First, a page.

Period dramas offer delicious escapes, but no matter what era, period pieces need costumes that set the stage. “Mr. Selfridge,” airing on “Masterpiece Classic”?Sundays on PBS (check local listings), which unfolds in the first modern department store in 1909 England, places great emphasis on costumes.
“In Britain we don’t have as much money to make programs as in America,” James Keast, the series’ costume designer, tells Zap2it. “One of our skills is to make it look expensive. With that in mind, we are mostly filming in a shop where the colors will be black because that was the uniform of the day, and I would like to use some color.”
He created most of the costumes, but, “all of the trimmings, all of the bits of lace are original,” Keast says. He regularly haunts garage sales, charity sales and eBay. “I have a huge selection of these pieces, and if I see it, I buy it. I’m subsidizing a BBC production, and don’t charge them for it.”
tvfash428 'Mr. Selfridge': Getting an American TV look on a British TV budget
“I thought ‘An American in London,’ ” Keast says of Selfridge (Jeremy Piven) outside his store. “He is dressed more British than the British. Every day he was very formal and walked around the shop and wore a morning coat. The real Selfridge did that every morning and had his watch and was really particular about everything.”
tvfash2428 'Mr. Selfridge': Getting an American TV look on a British TV budget
“She would look around her wardrobe and think, ‘This is my best theatrical costume arriving for my audience,’ Keast says of Zoe Tapper’s character, Ellen Love. “Half is original, and I found a bit of fabric that matches really well and made the skirt, and she looks like a naive young girl who put on her best outfit. An element looks quite theatrical, [another] looks quite sad, actually. She is trying too hard.”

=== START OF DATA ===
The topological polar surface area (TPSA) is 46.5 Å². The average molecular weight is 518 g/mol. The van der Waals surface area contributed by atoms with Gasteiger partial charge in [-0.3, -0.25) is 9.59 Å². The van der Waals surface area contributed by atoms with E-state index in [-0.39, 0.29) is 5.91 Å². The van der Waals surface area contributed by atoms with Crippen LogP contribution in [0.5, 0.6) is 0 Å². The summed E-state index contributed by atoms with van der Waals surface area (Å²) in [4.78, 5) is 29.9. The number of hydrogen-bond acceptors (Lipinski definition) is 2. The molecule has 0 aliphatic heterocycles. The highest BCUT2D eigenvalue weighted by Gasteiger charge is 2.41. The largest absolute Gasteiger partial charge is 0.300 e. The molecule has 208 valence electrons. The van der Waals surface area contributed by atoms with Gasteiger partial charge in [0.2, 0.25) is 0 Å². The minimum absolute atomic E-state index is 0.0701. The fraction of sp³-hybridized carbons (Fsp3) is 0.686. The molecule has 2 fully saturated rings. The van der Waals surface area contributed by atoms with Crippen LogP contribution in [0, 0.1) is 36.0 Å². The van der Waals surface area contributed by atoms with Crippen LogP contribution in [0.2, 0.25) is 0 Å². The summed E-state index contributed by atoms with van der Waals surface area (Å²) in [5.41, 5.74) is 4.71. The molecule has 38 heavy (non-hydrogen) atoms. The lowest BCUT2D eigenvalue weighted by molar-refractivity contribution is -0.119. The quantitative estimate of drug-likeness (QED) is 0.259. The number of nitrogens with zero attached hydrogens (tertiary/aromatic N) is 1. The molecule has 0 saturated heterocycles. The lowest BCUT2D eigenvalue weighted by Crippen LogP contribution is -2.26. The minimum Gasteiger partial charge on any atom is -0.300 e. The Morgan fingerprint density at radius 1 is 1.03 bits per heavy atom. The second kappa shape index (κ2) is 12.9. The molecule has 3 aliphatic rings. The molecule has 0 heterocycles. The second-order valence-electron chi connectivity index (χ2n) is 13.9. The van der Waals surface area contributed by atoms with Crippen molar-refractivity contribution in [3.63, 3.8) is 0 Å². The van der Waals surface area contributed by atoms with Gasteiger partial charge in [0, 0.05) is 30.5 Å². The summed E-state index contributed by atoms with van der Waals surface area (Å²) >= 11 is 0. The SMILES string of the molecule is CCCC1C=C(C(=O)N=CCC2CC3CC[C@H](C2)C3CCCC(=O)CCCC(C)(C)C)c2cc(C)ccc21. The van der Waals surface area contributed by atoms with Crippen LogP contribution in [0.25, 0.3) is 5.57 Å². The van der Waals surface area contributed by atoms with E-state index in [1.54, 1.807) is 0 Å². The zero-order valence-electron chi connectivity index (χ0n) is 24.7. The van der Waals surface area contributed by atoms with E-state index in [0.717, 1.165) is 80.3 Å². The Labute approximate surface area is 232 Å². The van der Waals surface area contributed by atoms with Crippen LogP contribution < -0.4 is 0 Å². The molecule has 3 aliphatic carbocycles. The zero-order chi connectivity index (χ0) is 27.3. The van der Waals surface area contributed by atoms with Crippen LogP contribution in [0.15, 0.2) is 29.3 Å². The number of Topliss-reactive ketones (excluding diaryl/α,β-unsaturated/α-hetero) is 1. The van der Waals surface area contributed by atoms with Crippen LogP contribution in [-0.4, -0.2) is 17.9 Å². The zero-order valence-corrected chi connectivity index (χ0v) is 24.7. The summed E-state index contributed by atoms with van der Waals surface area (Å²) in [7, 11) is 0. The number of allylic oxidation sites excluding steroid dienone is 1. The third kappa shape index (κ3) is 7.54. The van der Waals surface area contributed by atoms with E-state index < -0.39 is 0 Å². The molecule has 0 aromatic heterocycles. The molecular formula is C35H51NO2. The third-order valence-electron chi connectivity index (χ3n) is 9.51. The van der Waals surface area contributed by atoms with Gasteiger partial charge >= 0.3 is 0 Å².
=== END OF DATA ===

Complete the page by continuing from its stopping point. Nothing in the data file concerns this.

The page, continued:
Tapper recalls when her character, an actress, receives a vintage fur coat from Selfridge. “I had to whip it out and wrap it around myself,” she says. And Tapper says she was thinking, “Please don’t disintegrate!”
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Lady Mae (Katherine Kelly) means business in her blue suit and hat, and Keast says this outfit represents “strength there for when she needs to feel she is in control. And what I have done is use that costume to give her that strength of character.”
This woman, who is rich and powerful, and Mrs. Selfridge wear elaborate hats, and “because it is television, a lot of it becomes head and shoulders,” Keast says, “and it has to be big to say money and position.”
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As the show progresses, Tapper’s character becomes more sophisticated, and Mrs. Selfridge’s (Frances O’Connor) look becomes less cluttered. “This was to make her slightly romantic,” Keast says of the tan suit and white blouse.
And as viewers become caught up in the drama, Keast knows his creations are center stage. “I am aware the audience for this will be women on a Sunday evening,” he says.
Posted by:Jacqueline Cutler